Indie films show their stuff as moviemaking on track to grow in Ottawa
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With a double bill of two made-in-Ottawa indie films about to be screened and another in production, young local filmmakers are out to prove the film scene is alive and well and ready for more.
"I've heard a lot about smaller productions, even Hollywood ones moving here," said director Jith Paul, who plans to show his short film Al-gebr(a) at Algonquin College Feb. 23 along with feature film Thirteen Downs, which he helped shoot. "The profile of the city is going up and I'm sure the proposed sound stage will add in that respect."
Along with the planned stage idea, floated by Invest Ottawa, around the city there are lots of people shooting in digital SLR cameras, Paul said, adding that competitions, such as Digi60, where filmmakers are given 60 days to write, shoot and edit a new film are challenging movie makers to raise the bar.
"Al-gebr(a) came out of Digi60. It was 13-and-a-half minutes, but I had to cut it down from what I wanted it to be to eight minutes or less," said Paul, noting the full version of the short will be presented in the College's new Algonquin Commons Theatre.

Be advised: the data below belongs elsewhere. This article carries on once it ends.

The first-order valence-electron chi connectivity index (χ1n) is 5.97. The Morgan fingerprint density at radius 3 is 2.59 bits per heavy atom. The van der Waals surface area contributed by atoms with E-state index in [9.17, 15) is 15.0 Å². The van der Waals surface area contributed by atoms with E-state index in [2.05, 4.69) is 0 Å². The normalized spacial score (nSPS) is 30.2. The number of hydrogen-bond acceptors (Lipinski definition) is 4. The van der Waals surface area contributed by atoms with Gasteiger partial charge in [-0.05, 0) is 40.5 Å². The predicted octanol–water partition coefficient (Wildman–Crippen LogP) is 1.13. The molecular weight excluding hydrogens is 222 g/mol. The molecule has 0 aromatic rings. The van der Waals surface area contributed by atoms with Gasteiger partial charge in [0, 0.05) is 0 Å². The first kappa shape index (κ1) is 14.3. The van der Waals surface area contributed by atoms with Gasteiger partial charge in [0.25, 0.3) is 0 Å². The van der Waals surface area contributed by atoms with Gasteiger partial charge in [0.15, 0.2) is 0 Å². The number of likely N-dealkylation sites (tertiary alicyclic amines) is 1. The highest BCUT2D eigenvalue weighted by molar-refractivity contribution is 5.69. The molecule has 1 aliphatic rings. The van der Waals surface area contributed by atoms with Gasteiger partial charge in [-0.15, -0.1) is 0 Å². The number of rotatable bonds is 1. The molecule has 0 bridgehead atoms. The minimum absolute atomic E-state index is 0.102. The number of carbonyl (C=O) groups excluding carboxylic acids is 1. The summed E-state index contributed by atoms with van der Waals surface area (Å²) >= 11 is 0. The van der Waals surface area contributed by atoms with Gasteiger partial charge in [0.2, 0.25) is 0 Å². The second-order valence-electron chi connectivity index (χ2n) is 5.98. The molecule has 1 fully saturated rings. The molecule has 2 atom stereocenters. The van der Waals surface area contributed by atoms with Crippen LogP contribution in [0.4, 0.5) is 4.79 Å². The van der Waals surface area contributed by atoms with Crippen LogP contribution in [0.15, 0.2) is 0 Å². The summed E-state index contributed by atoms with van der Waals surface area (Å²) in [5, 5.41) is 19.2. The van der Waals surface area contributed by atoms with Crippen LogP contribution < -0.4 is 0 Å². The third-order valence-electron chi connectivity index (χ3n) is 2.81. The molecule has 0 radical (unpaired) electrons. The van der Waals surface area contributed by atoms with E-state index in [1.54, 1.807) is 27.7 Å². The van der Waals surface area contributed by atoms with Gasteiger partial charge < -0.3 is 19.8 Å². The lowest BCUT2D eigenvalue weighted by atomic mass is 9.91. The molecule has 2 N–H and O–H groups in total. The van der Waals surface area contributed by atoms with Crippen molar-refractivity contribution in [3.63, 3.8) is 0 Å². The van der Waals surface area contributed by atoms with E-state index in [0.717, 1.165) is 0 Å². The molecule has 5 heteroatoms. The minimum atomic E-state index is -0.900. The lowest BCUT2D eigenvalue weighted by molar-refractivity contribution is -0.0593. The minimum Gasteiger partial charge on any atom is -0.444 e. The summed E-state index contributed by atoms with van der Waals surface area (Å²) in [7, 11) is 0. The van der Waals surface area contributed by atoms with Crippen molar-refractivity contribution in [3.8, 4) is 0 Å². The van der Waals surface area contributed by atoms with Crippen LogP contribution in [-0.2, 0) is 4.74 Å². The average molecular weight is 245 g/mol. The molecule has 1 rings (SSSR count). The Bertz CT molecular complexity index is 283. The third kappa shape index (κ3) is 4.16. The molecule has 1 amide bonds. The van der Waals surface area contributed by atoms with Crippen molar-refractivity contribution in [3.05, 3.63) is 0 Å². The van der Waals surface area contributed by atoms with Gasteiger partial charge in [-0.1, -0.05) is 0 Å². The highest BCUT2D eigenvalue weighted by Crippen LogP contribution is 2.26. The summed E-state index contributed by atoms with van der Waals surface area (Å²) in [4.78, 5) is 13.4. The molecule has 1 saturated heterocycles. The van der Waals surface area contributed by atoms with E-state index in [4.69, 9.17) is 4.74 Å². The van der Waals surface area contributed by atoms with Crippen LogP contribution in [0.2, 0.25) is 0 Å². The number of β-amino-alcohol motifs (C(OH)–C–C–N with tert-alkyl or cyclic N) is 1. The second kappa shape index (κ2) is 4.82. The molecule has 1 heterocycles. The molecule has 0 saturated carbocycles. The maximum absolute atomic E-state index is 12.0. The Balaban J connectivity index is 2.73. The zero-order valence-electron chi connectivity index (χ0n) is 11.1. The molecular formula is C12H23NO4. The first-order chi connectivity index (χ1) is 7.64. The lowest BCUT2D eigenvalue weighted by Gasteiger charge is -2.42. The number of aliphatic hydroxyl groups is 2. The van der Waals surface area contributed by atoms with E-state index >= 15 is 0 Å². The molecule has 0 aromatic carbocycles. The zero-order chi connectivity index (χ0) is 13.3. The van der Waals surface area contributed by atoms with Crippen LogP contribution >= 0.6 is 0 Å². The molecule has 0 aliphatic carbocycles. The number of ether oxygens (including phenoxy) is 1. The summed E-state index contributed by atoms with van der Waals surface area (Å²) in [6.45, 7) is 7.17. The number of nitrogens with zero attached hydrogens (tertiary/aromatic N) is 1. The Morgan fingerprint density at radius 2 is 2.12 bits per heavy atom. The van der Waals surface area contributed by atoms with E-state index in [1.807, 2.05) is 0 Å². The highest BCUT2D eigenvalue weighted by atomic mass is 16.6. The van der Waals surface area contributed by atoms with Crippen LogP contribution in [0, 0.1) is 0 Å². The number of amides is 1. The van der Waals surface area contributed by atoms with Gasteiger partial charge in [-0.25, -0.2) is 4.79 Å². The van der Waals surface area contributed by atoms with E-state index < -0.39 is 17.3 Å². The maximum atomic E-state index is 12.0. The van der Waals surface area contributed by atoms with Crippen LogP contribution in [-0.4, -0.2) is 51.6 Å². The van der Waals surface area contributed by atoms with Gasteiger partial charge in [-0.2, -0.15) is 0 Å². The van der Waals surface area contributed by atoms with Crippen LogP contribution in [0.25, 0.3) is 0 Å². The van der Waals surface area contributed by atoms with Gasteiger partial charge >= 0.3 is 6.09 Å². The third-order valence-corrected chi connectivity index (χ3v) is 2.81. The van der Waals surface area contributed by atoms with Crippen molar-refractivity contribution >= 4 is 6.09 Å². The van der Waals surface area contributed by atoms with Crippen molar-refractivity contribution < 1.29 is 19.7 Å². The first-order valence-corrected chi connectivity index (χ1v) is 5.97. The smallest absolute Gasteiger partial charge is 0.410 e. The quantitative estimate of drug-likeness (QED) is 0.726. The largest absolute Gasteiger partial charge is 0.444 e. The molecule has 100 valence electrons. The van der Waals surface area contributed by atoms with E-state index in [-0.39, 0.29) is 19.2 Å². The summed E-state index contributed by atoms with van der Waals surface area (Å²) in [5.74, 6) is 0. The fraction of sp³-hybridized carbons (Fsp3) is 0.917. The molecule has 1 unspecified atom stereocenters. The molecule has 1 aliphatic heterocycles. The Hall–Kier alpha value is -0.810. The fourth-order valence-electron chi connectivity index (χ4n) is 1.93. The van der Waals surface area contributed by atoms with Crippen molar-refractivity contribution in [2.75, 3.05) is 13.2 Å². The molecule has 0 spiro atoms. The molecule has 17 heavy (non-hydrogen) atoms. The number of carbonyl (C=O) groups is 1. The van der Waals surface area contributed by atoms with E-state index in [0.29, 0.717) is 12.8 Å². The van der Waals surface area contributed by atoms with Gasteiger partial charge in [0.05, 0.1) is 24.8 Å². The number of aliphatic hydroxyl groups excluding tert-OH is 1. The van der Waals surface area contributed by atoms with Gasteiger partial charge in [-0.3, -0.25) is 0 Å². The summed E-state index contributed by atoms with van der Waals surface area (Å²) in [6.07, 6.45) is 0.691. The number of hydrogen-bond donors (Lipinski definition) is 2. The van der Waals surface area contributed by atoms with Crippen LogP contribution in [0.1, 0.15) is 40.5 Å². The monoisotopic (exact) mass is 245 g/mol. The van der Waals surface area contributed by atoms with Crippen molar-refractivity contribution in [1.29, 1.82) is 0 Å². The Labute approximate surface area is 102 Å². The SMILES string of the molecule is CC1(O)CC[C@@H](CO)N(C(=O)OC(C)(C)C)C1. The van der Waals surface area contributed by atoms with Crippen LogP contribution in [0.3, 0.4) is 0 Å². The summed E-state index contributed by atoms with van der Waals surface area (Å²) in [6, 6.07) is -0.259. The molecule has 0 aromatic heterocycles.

Scripted by local writer Jennifer Mulligan, the film tells the tale of a visual artist who loses sight in both eyes after falling in love with a new artistic muse.
Just a week before the show, Paul will begin filming his latest work called Cells at the Ottawa Jail Hostel at Arts Court. "It's very much a collaborative effort," said Paul of the film which he is financing, in part, through PayPal crowdfunding campaign where people can help microfinance the work.
"We have 30 people subscribe already," he said of the campaign. "The film is about five convicts who wake up in new jail cells and find out they're part of a game where they have to pick one person to be set free."
Nevertheless, Paul is excited to show of his recent work at the new theatre, indicating it could be just the launch pad that the city's filmmakers need to show their work.
"Ottawa needs more of these indie friendly venues," he said. "If you have a screening at the Bytowne or Mayfair Theatre, people have to pay for parking. This is right on the transit line."
This article originally stated incorrectly that Paul microfinanced the film through Indiegogo.